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People convicted of a crime may be required to perform community service or to work for agencies in the sentencing jurisdiction either entirely or partially as a substitution of other judicial remedies and sanctions, such as incarceration or fines. For instance, a fine may be reduced in exchange for a prescribed number of hours of community service. The court may allow the defendant to choose their community service, which must then be documented by "credible agencies," such as non-profit organizations, or may mandate a specific service.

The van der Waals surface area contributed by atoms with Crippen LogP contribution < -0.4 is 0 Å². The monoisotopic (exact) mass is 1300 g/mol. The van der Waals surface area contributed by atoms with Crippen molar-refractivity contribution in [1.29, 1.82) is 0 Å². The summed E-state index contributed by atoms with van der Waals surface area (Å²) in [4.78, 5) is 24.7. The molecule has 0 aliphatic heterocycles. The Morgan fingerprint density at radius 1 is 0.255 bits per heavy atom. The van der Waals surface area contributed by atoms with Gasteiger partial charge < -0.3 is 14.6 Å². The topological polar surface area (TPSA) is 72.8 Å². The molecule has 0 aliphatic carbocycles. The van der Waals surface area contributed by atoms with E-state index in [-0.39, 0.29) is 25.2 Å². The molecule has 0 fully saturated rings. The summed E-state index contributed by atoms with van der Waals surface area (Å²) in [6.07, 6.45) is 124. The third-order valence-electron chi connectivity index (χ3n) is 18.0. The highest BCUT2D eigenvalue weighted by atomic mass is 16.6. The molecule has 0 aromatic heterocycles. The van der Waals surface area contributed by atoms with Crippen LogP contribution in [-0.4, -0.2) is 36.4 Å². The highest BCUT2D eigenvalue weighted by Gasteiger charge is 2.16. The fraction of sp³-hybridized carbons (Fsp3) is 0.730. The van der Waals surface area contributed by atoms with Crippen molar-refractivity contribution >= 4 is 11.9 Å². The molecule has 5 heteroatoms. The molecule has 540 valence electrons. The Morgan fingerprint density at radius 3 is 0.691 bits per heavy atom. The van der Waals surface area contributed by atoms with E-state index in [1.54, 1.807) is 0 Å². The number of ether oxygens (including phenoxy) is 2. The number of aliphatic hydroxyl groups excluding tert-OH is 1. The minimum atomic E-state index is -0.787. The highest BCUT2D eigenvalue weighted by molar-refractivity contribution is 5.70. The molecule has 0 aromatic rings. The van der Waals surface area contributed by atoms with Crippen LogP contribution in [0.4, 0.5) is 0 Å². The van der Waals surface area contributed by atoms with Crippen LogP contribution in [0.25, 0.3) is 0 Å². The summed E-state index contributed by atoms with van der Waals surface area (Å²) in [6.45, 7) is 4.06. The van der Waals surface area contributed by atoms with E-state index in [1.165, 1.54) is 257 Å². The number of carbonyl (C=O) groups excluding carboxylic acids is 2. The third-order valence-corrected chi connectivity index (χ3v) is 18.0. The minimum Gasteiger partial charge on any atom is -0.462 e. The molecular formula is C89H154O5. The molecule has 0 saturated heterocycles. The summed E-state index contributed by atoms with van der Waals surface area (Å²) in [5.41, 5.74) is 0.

Sometimes the sentencing is specifically targeted to the defendant's crime, for example, a litterer may have to clean a park or roadside, or a drunk driver might appear before school groups to explain why drunk driving is a crime. Also, a sentence allowing for a broader choice may prohibit certain services that the offender would reasonably be expected to perform anyway; for example, a convicted lawyer might be specifically prohibited from counting pro bono legal service. 

We serve our community by allowing those to help us keep our food pantries in order, Painting our houses that people are about to move in. You will not be near our clients, Just prep the new facilities ..